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Old 01-10-2010, 05:50 AM   #1
JurgenP
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Default Using multiple MIDs in titanium sequence runs

Hi!

So far I usually pool up to 5 MID-tagged libraries (genomic shotgun) per physically seperated region on a picotiterplate. Thus far this has resulted in up to 4-fold difference in traces per MID (eg: 30 Mb sequenced from 1 MID, 120 MB sequenced from another, where the targeted amount was 75 Mb). These libraries are equal in size distribution.

Have any of you similar experiences and/or suggestions to level the amount of traces per MID, so the amount of sequence data is more equally distributed between MID libraries?

Has someone tried combining 10+ MID tagged libraries in 1 region?

Jurgen
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Old 01-11-2010, 04:16 AM   #2
sulfobus
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Hi
We regularly use up to 10 "in-house MIDs" for 454, and yes, balancing the load is very difficult. We regularly see 4-fold differences, often more. More accurate quantification might help, but I find it hard to believe that that is the only explanation. The emPCR probably introduces some bias as well. I was told by a pro that separate emPCRs for each MID might help.
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Old 01-11-2010, 05:46 AM   #3
kmcarr
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We have also done up to 10 MIDs and too have found wide variations in representation. We are currently quantitating using the Qubit fluorimeter but are considering qPCR.

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Originally Posted by sulfobus View Post
I was told by a pro that separate emPCRs for each MID might help.
Not to be a negative Nancy but doesn't that defeat one of the most useful bits of using MIDs? The lab staff has to run only a single, large emPCR.
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Old 01-11-2010, 06:23 AM   #4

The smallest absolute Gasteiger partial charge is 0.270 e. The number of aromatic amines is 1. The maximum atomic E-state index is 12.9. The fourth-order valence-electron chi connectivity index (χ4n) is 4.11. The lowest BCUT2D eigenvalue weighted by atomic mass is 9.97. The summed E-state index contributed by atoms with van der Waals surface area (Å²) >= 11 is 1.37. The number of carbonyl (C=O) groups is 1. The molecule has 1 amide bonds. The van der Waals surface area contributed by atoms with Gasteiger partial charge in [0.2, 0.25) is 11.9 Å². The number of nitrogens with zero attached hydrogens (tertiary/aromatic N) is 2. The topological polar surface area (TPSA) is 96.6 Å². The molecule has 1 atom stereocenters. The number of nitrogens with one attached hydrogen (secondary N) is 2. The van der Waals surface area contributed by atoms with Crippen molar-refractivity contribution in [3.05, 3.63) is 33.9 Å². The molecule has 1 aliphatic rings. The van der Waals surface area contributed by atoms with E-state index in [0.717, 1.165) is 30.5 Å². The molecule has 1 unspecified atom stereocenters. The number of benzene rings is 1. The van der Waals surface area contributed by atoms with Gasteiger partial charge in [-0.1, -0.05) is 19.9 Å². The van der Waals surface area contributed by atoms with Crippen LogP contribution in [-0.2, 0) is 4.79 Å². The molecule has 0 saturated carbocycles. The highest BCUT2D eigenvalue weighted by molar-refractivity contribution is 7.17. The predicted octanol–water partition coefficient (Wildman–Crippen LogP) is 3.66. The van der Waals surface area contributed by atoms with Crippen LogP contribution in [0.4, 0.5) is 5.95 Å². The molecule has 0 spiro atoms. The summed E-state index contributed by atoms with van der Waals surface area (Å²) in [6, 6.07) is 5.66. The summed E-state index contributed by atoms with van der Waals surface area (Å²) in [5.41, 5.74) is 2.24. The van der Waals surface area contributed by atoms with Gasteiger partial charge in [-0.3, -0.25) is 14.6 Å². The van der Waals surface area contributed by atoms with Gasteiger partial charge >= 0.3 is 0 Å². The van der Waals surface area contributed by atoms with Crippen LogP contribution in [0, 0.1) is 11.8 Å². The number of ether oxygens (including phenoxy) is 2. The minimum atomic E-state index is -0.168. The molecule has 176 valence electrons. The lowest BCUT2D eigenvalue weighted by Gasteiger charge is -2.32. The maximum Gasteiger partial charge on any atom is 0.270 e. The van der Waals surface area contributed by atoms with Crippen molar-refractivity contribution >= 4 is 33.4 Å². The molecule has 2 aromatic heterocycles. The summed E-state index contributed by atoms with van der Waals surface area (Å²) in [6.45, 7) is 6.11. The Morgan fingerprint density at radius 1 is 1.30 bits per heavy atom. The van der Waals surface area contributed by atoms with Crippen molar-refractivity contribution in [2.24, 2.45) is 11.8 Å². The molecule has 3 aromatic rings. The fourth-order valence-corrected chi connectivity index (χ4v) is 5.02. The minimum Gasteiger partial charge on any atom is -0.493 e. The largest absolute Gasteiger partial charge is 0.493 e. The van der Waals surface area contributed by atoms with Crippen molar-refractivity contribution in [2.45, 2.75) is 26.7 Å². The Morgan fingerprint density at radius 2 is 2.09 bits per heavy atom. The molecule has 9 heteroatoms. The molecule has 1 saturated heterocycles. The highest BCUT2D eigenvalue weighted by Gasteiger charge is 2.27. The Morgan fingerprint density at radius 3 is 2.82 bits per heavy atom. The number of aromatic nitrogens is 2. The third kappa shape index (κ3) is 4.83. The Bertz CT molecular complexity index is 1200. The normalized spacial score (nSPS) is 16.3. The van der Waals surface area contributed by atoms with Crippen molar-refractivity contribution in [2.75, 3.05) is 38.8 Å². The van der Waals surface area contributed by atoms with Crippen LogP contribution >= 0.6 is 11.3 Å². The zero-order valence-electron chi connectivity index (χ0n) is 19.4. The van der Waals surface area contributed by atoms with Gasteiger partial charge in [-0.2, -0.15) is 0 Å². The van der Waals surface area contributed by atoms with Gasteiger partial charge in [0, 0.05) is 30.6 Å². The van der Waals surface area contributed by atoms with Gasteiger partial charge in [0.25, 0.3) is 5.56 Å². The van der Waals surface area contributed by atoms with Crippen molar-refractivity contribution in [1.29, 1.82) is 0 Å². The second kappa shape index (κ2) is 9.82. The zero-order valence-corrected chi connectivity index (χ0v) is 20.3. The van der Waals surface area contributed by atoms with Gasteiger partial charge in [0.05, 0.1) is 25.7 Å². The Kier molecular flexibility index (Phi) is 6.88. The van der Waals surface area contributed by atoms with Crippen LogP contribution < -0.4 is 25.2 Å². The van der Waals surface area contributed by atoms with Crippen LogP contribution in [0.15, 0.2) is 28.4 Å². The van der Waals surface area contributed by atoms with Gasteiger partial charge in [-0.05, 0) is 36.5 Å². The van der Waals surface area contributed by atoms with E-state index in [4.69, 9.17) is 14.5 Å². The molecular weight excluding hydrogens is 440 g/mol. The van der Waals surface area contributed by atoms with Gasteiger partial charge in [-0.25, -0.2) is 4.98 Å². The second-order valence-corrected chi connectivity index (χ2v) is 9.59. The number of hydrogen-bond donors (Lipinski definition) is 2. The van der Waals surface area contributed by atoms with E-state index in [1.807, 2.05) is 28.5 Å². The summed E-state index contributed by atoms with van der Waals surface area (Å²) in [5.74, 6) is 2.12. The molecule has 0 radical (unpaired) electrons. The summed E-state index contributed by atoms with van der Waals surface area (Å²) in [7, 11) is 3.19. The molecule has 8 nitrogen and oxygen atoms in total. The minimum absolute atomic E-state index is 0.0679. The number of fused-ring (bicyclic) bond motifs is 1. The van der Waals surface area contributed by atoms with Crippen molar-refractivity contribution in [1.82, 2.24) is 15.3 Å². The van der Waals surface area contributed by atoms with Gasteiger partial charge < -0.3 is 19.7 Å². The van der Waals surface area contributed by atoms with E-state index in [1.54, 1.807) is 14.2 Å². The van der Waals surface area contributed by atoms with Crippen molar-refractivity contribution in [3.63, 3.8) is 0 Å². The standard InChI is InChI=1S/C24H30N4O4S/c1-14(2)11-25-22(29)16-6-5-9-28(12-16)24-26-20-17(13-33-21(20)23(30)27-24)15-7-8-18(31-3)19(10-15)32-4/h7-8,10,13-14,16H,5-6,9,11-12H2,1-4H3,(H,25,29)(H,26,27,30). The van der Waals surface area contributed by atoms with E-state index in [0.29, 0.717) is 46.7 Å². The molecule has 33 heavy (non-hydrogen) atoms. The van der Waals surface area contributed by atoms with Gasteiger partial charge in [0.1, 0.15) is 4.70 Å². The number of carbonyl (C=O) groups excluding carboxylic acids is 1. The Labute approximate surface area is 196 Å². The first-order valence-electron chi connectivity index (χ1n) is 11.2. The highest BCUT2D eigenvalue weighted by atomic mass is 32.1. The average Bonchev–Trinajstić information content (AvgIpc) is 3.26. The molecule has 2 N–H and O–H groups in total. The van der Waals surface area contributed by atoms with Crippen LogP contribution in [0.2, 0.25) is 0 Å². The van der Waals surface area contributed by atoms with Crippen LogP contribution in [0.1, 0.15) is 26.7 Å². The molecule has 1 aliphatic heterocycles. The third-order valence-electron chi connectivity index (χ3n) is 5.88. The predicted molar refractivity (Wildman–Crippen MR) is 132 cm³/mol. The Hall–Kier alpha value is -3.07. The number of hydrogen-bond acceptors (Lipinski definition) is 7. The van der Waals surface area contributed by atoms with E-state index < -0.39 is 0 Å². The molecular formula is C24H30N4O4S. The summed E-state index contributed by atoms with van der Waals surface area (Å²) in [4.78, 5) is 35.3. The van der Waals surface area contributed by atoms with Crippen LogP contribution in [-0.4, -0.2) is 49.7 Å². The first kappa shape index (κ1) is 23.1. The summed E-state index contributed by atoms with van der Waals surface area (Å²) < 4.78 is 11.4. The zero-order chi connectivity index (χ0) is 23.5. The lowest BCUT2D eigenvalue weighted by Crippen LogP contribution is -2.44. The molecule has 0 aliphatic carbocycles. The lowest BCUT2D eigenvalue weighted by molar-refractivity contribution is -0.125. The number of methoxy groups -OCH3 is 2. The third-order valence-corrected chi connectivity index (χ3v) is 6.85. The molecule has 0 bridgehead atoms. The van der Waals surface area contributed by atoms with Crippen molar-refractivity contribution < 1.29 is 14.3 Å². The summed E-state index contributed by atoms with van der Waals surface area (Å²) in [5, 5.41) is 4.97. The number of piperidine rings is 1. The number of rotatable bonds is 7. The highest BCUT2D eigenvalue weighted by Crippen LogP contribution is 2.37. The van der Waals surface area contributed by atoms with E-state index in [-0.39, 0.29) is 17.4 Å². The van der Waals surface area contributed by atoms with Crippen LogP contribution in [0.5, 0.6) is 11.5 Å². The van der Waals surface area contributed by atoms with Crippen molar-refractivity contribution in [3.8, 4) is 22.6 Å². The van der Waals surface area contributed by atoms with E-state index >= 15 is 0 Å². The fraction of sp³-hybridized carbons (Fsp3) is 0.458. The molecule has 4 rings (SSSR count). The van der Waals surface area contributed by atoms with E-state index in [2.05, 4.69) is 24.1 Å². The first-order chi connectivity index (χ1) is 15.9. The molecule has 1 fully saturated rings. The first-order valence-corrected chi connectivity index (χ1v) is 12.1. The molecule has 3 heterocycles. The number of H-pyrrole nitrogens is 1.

sulfobus
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Quote:
Originally Posted by kmcarr View Post
Not to be a negative Nancy but doesn't that defeat one of the most useful bits of using MIDs? The lab staff has to run only a single, large emPCR.
Indeed, but it saves some money in reagents and plates. The samples we sequence sometimes only contain ~1000 unique sequences, so even a 16th plate would be oversampling. That's why we use ID-tags and pool them.
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Old 01-11-2010, 06:27 AM   #5
JurgenP
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So far I have done some tweaking regarding this "problem". I think factors that influence the askew distribution in MID's are:

1. Concentration of the stock DNA used right before pipetting into the emulsion PCR.
2. Storage of the DNA: both temperature (libraries are single stranded and the DNA strands could form hydrogenbonds when stored to long at 4 degrees or kept too long on the bench at room temperature, both resulting in a reduction of single DNA copies that could end up in a micelle) and type of tubes (maybe an absolute number of DNA could stick to regular Eppendorf tubes - posing problems when storing too long resulting in a lower concentration than expected)

I don't know about the influence of the emPCR: the reagents here are the same for all MID-tagged libraries, and the libraries are similar as well.

Just some thoughts... Any other suggestions that contribute to this fenomenon?

Last edited by JurgenP; 01-11-2010 at 06:33 AM.
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Old 01-11-2010, 12:13 PM   #6
pmiguel
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Quote:
Originally Posted by JurgenP View Post
Hi!

So far I usually pool up to 5 MID-tagged libraries (genomic shotgun) per physically seperated region on a picotiterplate. Thus far this has resulted in up to 4-fold difference in traces per MID (eg: 30 Mb sequenced from 1 MID, 120 MB sequenced from another, where the targeted amount was 75 Mb). These libraries are equal in size distribution.

Have any of you similar experiences and/or suggestions to level the amount of traces per MID, so the amount of sequence data is more equally distributed between MID libraries?